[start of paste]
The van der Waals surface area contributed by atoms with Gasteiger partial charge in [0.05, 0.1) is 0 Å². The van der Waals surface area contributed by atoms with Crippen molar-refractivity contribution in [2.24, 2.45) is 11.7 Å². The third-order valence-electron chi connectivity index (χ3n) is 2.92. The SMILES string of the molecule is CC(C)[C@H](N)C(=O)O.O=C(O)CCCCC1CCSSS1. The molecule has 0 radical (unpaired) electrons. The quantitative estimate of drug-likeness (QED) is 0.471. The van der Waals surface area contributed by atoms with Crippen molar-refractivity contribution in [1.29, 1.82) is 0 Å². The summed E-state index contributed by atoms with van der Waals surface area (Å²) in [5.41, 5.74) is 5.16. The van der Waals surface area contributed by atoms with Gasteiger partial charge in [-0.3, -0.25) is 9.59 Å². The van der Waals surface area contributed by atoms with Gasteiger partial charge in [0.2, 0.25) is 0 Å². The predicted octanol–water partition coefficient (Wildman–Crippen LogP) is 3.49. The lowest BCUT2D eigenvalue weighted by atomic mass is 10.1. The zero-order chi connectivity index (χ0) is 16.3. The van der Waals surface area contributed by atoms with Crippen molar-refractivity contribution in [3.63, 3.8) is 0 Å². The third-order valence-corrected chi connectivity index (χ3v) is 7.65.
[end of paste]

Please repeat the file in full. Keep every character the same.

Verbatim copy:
The van der Waals surface area contributed by atoms with Gasteiger partial charge in [0.05, 0.1) is 0 Å². The van der Waals surface area contributed by atoms with Crippen molar-refractivity contribution in [2.24, 2.45) is 11.7 Å². The third-order valence-electron chi connectivity index (χ3n) is 2.92. The SMILES string of the molecule is CC(C)[C@H](N)C(=O)O.O=C(O)CCCCC1CCSSS1. The molecule has 0 radical (unpaired) electrons. The quantitative estimate of drug-likeness (QED) is 0.471. The van der Waals surface area contributed by atoms with Crippen molar-refractivity contribution in [1.29, 1.82) is 0 Å². The summed E-state index contributed by atoms with van der Waals surface area (Å²) in [5.41, 5.74) is 5.16. The van der Waals surface area contributed by atoms with Gasteiger partial charge in [-0.3, -0.25) is 9.59 Å². The van der Waals surface area contributed by atoms with Gasteiger partial charge in [0.2, 0.25) is 0 Å². The predicted octanol–water partition coefficient (Wildman–Crippen LogP) is 3.49. The lowest BCUT2D eigenvalue weighted by atomic mass is 10.1. The zero-order chi connectivity index (χ0) is 16.3. The van der Waals surface area contributed by atoms with Crippen molar-refractivity contribution in [3.63, 3.8) is 0 Å². The third-order valence-corrected chi connectivity index (χ3v) is 7.65.